The disturbing discovery that the world is shrinking.

When I remove my new specs – which I must do every time I change from looking at something within arm’s reach to looking at something further off – I notice a very obvious effect. The world gets a great deal smaller.

Long-sight is something that happens to us with old age, as the elasticity of our lens reduces. It’s quite natural. It happens to us all, leaving us gurning at the small print on food labels in the supermarket, head cocked back and to one side, the mysterious jar held as far from our face as we can get it. The gurning isn’t optional. It somehow goes with the territory, as if society demands that we flag up our disabilities for others, and the internationally accepted sign of poor eyesight is the gurn.

Small world. Big world. Small world.

And yet before I had glasses, I was unaware of the world having shrunk. It seemed a perfectly normal size to me, but since I have received the gift of reality from Specsavers, I marvel at how much smaller the world is now than it was when I was a child. It’s tiny. I can prove it.

Look at Wagon Wheels. Go back and look at your primary school assembly hall. Hyde Park used to be colossal, but these days you can fire a Strepsil clean across it if you sneeze unexpectedly.

Things are shrinking fast. It’s a fact.

I pondered the scientific roots of this phenomenon. Astronomy and physics tell us that the universe is flying apart. The red shift, all that stuff – it proves the speed and direction of objects in the universe. It tells us that things are, unquestionably, getting further away from one another. Clearly that is also what happens to humans. As we age, our souls and reality fly further and further apart. Behind the lenses of our eyes, each person is flying away from reality at an astonishing speed. And so the world looks smaller and smaller in our short span of years.

Eventually we will merely be bright dots to one another. At that point, even the really big jars of Marmite will look small. And I suppose that what we call “dying” is when someone stops peering through their eye lenses, and wanders off to find something bigger to look at.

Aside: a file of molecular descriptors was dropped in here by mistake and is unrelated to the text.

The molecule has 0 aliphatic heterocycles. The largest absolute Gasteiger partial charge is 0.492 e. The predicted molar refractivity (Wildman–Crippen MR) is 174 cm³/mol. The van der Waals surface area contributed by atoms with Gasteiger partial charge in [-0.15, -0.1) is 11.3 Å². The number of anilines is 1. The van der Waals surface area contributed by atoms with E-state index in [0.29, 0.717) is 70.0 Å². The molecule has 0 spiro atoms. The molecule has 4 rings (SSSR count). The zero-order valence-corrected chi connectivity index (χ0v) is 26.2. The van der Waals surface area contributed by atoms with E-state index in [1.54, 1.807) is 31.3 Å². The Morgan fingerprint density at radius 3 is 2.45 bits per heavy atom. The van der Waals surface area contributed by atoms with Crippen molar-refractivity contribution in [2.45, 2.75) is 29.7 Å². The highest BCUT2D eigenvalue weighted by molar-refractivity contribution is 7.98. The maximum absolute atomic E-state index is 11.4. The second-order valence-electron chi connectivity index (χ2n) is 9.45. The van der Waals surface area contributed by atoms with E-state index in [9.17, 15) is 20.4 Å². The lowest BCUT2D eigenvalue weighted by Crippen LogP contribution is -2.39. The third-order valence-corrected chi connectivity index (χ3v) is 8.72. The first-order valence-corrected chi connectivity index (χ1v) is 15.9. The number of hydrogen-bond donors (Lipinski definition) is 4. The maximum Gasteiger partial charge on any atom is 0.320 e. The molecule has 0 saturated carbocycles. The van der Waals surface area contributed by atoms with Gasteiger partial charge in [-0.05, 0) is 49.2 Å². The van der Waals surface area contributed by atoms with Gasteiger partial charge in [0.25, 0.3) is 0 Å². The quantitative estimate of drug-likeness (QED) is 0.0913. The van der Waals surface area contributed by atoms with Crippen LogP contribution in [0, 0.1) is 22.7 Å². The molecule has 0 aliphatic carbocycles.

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About chiller

Rachel Coldbreath spent 20 years working internationally as a technical specialist on large data collections for law firms, before becoming disabled. She blogs on a variety of topics from the news and politics to gardening and how very annoying it is, being disabled. Habits include drilling holes about 1mm away from where they ought to be, and embarking with great enthusiasm on tasks for which she is neither physically nor intellectually equipped.
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5 Responses to The disturbing discovery that the world is shrinking.

  1. This reminds me of when I was studying philosophy, which was so many years ago that it’s scary. The world was undoubtedly much bigger back then, which does seem to support your theory. This makes be slightly sad and a little bit calm and content. Which is oddly suitable for a Sunday afternoon.

  2. dakegra says:

    Mars bars are getting smaller too.

  3. Fles says:

    That was a beautifully unexpected twist at the end that snatched me suddenly from growing gloom and sadness to joy and optimism. Thanks!

  4. Capojop says:

    This explains a lot.

    I have been extremely long-sighted since birth. You’d probably have to been in Belgium before the lens in my eye focused the light reflecting from your jumper on my retina.

    I have also, always, had a slightly shaky grasp on what others call reality.

  5. almost witty says:

    It could be that portion sizes are definitely getting smaller, all thanks to the recession…

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